Does Depression Strengthen or Diminish Relationships?

Jerry Kennard Health Pro
  • Healthy relationships are built on strong foundations. New relationships actually make changes in our brain chemistry but this only lasts for so long. Maintaining a healthy relationship then depends on respecting each others needs and rights. It's about trust, valuing the other person for who they are, but it's also about understanding the needs of both people to develop and change within the relationship. It's about finding ways to resolve conflicts, negotiating, compromising, and seeing things from each others perspective.

    Of course all of the aforementioned, and I'm sure much more besides, assumes a level of equality. When we sign up to a relationship I guess we all expect there will be times when the balance changes. When our partner is ill, or incapacitated, it stands to reason that the burden of certain responsibilities shift. But what happens when the situation becomes more difficult, more protracted, and the things that originally defined the relationship change out of recognition? Can the relationship ever return to what it was?

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    I recently read an article by a man who, after a long period of mental illness, was recovering well but who now had relationship issues. His dilemma was that his partner now didn't think she could make the transition from being anything more than his caregiver. Despite their continued affection things are now different and within the context of his illness, and the time his partner has spent attending to his needs, he senses her resentment which both he and she struggle with.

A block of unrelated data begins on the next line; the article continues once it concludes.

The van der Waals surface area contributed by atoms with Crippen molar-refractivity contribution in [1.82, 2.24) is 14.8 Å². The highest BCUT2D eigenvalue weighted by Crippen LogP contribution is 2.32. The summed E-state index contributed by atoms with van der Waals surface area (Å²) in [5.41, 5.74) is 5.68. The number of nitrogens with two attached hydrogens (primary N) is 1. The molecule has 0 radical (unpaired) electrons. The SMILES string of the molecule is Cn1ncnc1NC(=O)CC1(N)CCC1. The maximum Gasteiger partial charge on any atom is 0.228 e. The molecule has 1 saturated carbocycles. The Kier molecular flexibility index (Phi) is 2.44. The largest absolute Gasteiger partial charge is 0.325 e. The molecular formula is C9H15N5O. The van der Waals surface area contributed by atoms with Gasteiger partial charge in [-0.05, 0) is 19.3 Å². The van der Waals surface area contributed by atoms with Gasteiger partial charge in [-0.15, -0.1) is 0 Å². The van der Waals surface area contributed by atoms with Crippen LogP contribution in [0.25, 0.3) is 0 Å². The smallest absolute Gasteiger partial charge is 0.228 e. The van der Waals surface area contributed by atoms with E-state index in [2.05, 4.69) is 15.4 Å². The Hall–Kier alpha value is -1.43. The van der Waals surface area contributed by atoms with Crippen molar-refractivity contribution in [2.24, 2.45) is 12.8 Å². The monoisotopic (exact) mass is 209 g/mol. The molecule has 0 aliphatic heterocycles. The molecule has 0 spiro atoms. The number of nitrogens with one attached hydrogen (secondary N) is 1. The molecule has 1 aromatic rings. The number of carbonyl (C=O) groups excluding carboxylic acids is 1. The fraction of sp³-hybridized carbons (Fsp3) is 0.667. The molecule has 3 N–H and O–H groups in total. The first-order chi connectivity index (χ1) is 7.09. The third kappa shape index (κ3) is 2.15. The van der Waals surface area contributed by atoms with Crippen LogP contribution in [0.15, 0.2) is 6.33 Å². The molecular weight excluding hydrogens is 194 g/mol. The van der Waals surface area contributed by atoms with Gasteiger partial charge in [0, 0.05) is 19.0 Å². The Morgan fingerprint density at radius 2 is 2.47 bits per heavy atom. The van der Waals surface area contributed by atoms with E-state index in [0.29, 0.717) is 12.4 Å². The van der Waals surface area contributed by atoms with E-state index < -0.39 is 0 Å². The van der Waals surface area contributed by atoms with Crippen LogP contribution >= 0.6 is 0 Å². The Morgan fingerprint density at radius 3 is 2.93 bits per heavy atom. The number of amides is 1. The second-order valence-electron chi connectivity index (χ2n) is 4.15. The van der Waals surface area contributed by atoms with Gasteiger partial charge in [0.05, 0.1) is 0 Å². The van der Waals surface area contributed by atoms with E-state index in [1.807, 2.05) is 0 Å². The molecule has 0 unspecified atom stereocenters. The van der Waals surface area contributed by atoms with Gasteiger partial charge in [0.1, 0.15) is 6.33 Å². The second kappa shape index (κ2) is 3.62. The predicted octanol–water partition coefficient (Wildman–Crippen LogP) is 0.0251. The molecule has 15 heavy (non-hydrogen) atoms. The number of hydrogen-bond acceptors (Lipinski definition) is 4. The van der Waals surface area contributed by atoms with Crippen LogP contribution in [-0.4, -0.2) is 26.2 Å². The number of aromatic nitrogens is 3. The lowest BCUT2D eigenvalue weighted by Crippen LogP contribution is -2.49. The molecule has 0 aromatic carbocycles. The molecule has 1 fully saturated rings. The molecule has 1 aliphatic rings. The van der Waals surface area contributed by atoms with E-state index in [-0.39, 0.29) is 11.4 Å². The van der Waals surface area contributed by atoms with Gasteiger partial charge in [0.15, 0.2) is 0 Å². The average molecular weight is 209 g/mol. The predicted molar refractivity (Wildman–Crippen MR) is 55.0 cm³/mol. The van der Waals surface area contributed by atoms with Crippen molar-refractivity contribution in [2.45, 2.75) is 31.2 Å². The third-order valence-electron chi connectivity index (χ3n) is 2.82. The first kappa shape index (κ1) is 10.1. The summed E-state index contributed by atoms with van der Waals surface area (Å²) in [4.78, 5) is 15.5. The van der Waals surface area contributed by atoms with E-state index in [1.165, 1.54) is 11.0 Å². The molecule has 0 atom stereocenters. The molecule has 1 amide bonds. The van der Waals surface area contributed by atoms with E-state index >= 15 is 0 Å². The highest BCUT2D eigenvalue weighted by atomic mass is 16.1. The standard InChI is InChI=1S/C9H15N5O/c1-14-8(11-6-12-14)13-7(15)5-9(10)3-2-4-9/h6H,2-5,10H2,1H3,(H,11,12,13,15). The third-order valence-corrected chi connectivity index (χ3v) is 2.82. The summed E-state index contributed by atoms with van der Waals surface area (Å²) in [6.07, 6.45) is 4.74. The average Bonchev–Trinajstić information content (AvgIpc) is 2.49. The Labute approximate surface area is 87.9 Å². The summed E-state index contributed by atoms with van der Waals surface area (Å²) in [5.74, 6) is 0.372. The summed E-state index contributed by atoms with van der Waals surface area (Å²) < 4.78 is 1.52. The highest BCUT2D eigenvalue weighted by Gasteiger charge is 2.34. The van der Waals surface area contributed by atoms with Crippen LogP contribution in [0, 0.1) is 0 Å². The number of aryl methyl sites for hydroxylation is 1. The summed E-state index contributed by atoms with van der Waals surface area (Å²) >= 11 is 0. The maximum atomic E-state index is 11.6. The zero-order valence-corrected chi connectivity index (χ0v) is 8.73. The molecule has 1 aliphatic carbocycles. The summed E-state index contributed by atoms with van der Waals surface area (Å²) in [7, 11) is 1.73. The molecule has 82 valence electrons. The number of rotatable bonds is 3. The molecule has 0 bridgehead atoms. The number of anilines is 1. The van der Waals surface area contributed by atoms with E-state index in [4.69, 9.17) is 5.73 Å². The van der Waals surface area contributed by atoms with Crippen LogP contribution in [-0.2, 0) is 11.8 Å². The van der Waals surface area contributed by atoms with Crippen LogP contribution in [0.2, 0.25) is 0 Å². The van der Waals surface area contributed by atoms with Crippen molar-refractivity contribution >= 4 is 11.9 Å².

It's an interesting issue to explore. I suspect a lot also depends upon how well established a relationship is before illness strikes. In a long-term and well established relationship the resources and resilience are often far better than one that has really only just begun.

    Everyone will have a different story and different experiences. Some relationships will have fallen apart during illness, others will weather the storms. Still others negotiate their way through the most miserable and taxing times, only to collapse when the normality they so looked forward to finally arrives. Yes, being a caregiver is an exhausting and often unrewarding role, but having something like a long-term or recurring depression is no barrel of laughs either.

    Maybe the question in the title is wrong. Maybe depression neither strengthens nor diminishes relationships, because this suggests an outcome of either one or the other and perhaps it's more complex? One thing is certain, depression will certainly affect a relationship but perhaps in ways that are impossible to predict?

Published On: November 25, 2013